Lets say I have a chat application and I am messaging another user (User B), our messages are being received normally using sockets, however when the User B goes offline he is disconnected from the socket server however user A is continues to text him so my server issues a push notification to User B's device for every message User A sends. My question is will APNS act as a message broker and queue all the messages until User B logs back in and receives them? Or do I have to store unreceived messages elsewhere


The answer is readily found in Apple's documentation

Apple Push Notification service includes a Quality of Service (QoS) component that performs a store-and-forward function. If APNs attempts to deliver a notification and the destination device is offline, APNs stores the notification for a limited period of time and delivers it when the device becomes available again. This component stores only the most recent notification per device and per app. If a device is offline, sending a notification request targeting that device causes the previous request to be discarded. If a device remains offline for a long time, all its stored notifications in APNs are discarded.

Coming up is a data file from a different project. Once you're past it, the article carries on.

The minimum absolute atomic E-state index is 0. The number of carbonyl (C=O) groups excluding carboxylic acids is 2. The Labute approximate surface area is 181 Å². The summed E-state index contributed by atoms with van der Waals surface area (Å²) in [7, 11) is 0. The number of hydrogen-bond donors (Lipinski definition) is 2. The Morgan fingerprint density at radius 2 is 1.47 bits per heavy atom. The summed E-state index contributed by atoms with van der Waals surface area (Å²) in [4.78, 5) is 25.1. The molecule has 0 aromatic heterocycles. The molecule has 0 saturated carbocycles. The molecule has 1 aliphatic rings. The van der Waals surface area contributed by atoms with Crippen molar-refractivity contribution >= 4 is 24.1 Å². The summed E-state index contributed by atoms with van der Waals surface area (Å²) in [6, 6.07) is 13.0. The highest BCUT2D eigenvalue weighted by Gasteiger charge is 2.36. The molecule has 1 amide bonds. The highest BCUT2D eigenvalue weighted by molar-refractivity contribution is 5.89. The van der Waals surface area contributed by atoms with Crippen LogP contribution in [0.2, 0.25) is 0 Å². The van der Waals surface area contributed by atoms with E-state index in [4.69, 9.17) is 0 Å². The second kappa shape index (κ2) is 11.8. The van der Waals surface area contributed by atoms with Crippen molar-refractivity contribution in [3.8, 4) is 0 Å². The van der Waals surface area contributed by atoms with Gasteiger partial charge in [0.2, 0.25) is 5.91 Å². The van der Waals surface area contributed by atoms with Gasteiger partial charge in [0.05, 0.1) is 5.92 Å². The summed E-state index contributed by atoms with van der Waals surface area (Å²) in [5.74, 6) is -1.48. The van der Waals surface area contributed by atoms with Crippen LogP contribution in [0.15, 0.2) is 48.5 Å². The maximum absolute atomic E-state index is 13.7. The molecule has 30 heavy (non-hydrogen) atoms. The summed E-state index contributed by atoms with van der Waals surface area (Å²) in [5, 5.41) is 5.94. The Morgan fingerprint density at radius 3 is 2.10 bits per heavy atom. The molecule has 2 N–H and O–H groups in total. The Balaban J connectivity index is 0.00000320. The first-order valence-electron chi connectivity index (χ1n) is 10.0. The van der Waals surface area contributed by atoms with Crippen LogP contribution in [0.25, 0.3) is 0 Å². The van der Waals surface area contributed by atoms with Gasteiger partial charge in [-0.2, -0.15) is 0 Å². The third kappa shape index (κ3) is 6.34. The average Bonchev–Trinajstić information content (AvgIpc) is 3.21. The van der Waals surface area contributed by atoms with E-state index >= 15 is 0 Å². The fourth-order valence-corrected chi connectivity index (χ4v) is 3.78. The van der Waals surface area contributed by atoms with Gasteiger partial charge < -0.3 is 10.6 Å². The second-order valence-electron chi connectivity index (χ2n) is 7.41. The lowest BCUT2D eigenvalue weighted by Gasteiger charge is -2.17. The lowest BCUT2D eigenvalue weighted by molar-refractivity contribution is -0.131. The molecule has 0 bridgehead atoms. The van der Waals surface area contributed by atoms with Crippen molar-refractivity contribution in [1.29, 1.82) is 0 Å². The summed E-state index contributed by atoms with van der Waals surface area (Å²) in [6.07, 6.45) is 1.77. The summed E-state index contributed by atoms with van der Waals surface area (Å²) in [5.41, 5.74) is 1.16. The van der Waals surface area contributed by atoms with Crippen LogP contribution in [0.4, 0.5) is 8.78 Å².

So, no, you can't use APN as a message broker.

You can use the push notification as a signal to wake up and sync with a server-side message queue. RabbitMQ or Kafka might be candidate brokers, and MQTT looks promising as a protocol. You will need to work out how and when you discard the contents of message queues that are not successfully delivered to a device.

  • Is storing unreceived messages in RabbitMq a better approach than just putting them in a database and then selecting them once the user logs back in? Aug 24 '17 at 22:33
  • @RyanMurphy: Rather depends on scale. The approach with a database is harder to scale than a message queue. Message queues tend to have well defined semantics about 'consuming' messages - if you make a request to a server, which subsequently gets the messages from the db, what happens if the mobile device doesn't receive the reply? You'll need to build some kind of acknowledgement that the device actually got them before removing them. In essence you're building a concurrent MSG Q out of a database - and it's not actually that easy.
    – marko
    Aug 25 '17 at 12:54

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